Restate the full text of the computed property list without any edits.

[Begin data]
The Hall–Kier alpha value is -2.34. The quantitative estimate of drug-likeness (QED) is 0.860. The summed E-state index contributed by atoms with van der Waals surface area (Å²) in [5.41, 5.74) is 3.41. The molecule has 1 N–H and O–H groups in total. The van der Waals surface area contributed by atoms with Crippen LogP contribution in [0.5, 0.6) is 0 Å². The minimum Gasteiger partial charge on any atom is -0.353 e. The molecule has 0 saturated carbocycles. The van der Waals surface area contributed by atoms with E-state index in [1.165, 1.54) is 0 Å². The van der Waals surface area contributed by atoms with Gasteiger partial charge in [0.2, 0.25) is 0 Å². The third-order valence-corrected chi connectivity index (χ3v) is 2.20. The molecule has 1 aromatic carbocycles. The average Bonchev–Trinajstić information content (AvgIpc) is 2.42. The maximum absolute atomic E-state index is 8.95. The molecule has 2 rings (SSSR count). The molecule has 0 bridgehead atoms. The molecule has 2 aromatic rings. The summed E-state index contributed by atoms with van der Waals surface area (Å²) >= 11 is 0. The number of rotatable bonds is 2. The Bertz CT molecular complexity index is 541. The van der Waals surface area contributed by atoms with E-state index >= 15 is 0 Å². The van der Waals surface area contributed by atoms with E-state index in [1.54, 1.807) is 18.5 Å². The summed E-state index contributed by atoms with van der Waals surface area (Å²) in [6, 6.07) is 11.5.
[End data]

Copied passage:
The Hall–Kier alpha value is -2.34. The quantitative estimate of drug-likeness (QED) is 0.860. The summed E-state index contributed by atoms with van der Waals surface area (Å²) in [5.41, 5.74) is 3.41. The molecule has 1 N–H and O–H groups in total. The van der Waals surface area contributed by atoms with Crippen LogP contribution in [0.5, 0.6) is 0 Å². The minimum Gasteiger partial charge on any atom is -0.353 e. The molecule has 0 saturated carbocycles. The van der Waals surface area contributed by atoms with E-state index in [1.165, 1.54) is 0 Å². The van der Waals surface area contributed by atoms with Gasteiger partial charge in [0.2, 0.25) is 0 Å². The third-order valence-corrected chi connectivity index (χ3v) is 2.20. The molecule has 1 aromatic carbocycles. The average Bonchev–Trinajstić information content (AvgIpc) is 2.42. The maximum absolute atomic E-state index is 8.95. The molecule has 2 rings (SSSR count). The molecule has 0 bridgehead atoms. The molecule has 2 aromatic rings. The summed E-state index contributed by atoms with van der Waals surface area (Å²) >= 11 is 0. The number of rotatable bonds is 2. The Bertz CT molecular complexity index is 541. The van der Waals surface area contributed by atoms with E-state index >= 15 is 0 Å². The van der Waals surface area contributed by atoms with E-state index in [1.54, 1.807) is 18.5 Å². The summed E-state index contributed by atoms with van der Waals surface area (Å²) in [6, 6.07) is 11.5.